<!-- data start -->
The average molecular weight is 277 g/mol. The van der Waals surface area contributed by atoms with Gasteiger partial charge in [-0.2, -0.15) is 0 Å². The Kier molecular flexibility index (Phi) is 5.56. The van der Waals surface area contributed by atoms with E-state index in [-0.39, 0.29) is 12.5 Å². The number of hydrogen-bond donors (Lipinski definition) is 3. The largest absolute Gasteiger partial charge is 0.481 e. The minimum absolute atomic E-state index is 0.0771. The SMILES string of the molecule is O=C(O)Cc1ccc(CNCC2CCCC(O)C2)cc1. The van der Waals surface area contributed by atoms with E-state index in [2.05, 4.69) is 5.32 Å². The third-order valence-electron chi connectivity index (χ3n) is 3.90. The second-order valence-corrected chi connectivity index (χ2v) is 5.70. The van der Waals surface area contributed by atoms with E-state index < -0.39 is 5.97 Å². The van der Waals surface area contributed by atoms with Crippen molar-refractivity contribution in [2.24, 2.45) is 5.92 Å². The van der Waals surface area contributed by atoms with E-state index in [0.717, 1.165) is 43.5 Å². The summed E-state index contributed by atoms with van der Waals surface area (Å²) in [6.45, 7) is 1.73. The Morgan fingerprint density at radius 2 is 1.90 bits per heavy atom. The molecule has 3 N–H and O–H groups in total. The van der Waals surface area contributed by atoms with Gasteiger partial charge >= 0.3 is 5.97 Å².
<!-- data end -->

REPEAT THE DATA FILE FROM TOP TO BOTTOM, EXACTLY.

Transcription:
The average molecular weight is 277 g/mol. The van der Waals surface area contributed by atoms with Gasteiger partial charge in [-0.2, -0.15) is 0 Å². The Kier molecular flexibility index (Phi) is 5.56. The van der Waals surface area contributed by atoms with E-state index in [-0.39, 0.29) is 12.5 Å². The number of hydrogen-bond donors (Lipinski definition) is 3. The largest absolute Gasteiger partial charge is 0.481 e. The minimum absolute atomic E-state index is 0.0771. The SMILES string of the molecule is O=C(O)Cc1ccc(CNCC2CCCC(O)C2)cc1. The van der Waals surface area contributed by atoms with E-state index in [2.05, 4.69) is 5.32 Å². The third-order valence-electron chi connectivity index (χ3n) is 3.90. The second-order valence-corrected chi connectivity index (χ2v) is 5.70. The van der Waals surface area contributed by atoms with E-state index < -0.39 is 5.97 Å². The van der Waals surface area contributed by atoms with Crippen molar-refractivity contribution in [2.24, 2.45) is 5.92 Å². The van der Waals surface area contributed by atoms with E-state index in [0.717, 1.165) is 43.5 Å². The summed E-state index contributed by atoms with van der Waals surface area (Å²) in [6.45, 7) is 1.73. The Morgan fingerprint density at radius 2 is 1.90 bits per heavy atom. The molecule has 3 N–H and O–H groups in total. The van der Waals surface area contributed by atoms with Gasteiger partial charge >= 0.3 is 5.97 Å².